Denis O’Hare in “The Iliad” | Photo by Joan Marcus, Spoleto Festival USA

For 11 years, the Poet has recalled the stories of the Trojan War, even longer than the war itself at this point. Played by writer/actor Denis O’Hare in the one-man show An Iliad, which is based on Homer’s Iliad and plays at Spoleto Festival through June 3, this vagabond-esque Poet tells the audience the story of all wars, something made clear from the very beginning. 

Telling the classic story of the Trojan War as a series of smaller events, stories of war and mourning is by no means a new experience — Alice Oswald’s Memorial, another adaptation of Iliad, is more than a decade old. However, the ways in which writer and director Lisa Peterson and cowriter and performer O’Hare express the events of war are not only evocative and harrowing, but also manage to be humorous and even relatable at times.

On a stage seemingly set to appear unset with lamps and flight cases littered throughout, O’Hare comes not as some grand poet, eager to share his story. Rather, he dreads his task every night, recalling the horrors that men put each other through in the name of country, pride and even revenge. 

The ingenious utilization of the stage’s work lights as a form of stage lighting draws audiences in even closer, removing the barrier of separation between the staged reality and their own. They’re watching a poet recall these events, just as he is acting out onstage, but there is no true distinction between the two. 

Whether O’Hare’s invocation of the muses called the stage lights and perfectly synced sound to aid in his story, the effect they had was to enhance the storytelling, neither overshadowing it nor drowning it out.

The intimacy created by the production’s design choices and O’Hare’s expertly honed delivery is nearly palpable. There’s an energy in the air that refuses to dissipate with the haze onstage. As cities and wars are listed, they all become evocative of the very same things as Homer’s poem, places tangible as they are now; imagining a soldier from each city is far from difficult.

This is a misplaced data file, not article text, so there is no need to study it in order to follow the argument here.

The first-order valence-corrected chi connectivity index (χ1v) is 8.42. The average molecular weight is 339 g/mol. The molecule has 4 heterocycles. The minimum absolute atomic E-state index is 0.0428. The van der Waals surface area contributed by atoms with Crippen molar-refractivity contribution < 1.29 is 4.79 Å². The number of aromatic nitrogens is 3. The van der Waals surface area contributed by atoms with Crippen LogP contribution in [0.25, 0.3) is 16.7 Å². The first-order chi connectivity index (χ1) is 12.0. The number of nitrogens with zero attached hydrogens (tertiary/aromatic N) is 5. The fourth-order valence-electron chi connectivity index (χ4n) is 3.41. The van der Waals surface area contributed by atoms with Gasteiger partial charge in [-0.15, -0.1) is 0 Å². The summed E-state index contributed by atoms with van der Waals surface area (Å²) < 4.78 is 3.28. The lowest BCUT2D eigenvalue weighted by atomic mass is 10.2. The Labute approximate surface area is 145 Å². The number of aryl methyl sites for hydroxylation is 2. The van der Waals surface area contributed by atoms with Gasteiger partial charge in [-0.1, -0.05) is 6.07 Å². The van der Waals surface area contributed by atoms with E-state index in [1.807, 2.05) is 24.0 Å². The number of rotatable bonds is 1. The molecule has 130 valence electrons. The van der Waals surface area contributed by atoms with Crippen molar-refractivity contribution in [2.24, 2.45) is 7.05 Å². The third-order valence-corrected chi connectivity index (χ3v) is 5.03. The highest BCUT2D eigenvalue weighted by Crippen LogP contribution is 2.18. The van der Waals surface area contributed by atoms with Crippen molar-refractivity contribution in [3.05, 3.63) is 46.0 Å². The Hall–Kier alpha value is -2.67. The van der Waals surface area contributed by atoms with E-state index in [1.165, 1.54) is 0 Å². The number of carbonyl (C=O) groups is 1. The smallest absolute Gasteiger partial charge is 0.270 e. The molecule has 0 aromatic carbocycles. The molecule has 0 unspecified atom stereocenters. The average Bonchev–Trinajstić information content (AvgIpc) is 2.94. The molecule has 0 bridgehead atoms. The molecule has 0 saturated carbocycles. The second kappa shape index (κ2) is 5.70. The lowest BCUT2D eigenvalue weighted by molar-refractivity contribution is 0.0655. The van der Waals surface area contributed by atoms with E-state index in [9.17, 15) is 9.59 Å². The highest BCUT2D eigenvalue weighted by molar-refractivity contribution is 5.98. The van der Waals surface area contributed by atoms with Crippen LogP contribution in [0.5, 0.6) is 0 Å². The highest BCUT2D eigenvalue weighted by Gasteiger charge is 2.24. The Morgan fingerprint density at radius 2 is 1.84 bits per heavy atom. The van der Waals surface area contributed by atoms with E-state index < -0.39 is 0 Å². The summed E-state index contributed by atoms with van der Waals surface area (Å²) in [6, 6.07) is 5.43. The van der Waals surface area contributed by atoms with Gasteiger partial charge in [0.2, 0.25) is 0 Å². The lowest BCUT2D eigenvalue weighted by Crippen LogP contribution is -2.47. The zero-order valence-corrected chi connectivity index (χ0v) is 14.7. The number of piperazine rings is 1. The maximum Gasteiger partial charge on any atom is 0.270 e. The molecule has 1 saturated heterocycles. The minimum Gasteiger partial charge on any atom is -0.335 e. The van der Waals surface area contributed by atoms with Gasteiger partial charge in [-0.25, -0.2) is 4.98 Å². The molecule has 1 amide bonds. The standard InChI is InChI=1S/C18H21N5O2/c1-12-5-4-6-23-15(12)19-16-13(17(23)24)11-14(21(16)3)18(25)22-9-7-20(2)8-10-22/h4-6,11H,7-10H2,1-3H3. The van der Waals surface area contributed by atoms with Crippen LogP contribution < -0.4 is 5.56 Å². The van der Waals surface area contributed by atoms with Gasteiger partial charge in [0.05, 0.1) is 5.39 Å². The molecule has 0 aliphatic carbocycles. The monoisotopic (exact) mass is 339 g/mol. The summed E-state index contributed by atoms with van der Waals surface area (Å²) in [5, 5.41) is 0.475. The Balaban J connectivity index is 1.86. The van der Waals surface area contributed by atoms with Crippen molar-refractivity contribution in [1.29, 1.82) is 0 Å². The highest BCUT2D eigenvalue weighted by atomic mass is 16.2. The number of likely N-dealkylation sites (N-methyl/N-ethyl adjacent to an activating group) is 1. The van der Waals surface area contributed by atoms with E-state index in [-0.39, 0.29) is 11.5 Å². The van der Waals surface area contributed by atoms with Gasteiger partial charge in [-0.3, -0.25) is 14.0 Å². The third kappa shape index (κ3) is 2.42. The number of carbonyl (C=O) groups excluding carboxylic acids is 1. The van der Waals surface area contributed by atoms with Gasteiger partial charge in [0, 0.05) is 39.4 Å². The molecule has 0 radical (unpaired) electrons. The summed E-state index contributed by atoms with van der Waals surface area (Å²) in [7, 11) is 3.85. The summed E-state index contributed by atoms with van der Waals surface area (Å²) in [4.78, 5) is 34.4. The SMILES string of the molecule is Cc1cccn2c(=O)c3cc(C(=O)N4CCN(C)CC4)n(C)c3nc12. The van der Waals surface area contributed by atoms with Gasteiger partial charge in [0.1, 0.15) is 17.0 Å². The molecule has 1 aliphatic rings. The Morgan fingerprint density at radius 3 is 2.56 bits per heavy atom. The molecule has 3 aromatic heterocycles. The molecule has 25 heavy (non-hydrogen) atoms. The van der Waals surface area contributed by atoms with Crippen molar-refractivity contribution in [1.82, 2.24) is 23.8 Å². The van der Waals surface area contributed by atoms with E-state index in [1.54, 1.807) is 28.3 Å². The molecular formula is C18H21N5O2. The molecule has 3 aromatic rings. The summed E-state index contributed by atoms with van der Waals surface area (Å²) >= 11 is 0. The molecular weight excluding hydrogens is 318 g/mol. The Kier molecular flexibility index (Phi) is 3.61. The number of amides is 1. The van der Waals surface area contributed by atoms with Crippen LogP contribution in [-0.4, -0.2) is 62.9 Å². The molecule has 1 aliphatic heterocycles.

“These names mean something to me. I knew these boys.”

The Poet, in his reminder of the characters and players, reconciles with the costs of war. The throughline of the production seems not to be the rage that consumed the soldiers of Agamemnon, Odysseus and the rest, but rather the grief which followed. 

Every time a man screamed in rage and threw his own humanity and caution to the wind, grief followed and the Poet, forced to recall these events every night, mourned for each boy he knew.

To witness O’Hare fall to his knees pleading for aid from the muses to help him tell this story is difficult to watch. But to see him do it again and again as he pleads for and as  myriad characters is a sight to behold, an experience that leaves an impact greater than any spear. 

Perhaps O’Hare is channeling Dionysus himself on that stage or hears Calliope over his shoulder. Perhaps he has simply honed his performance to such an extent that it gives off a mirror sheen, reflecting much of the ugliness of our world back at itself from that stage. The Poet reminds audiences time and again that this war was simply one of many, a list so long it takes minutes, without pause, to read aloud.

Channeling divinity or not, one thing remains absolutely certain about O’Hare’s performance: it simply cannot be missed. 

IF YOU PLAN TO GO:  Remaining shows are at 7:30 p.m. May 31 and 8 p.m. June 2 and 3 in the Dock Street Theatre. Tickets are $30.50 to $113.

C.M. McCambridge is an arts journalism graduate student at Syracuse University.

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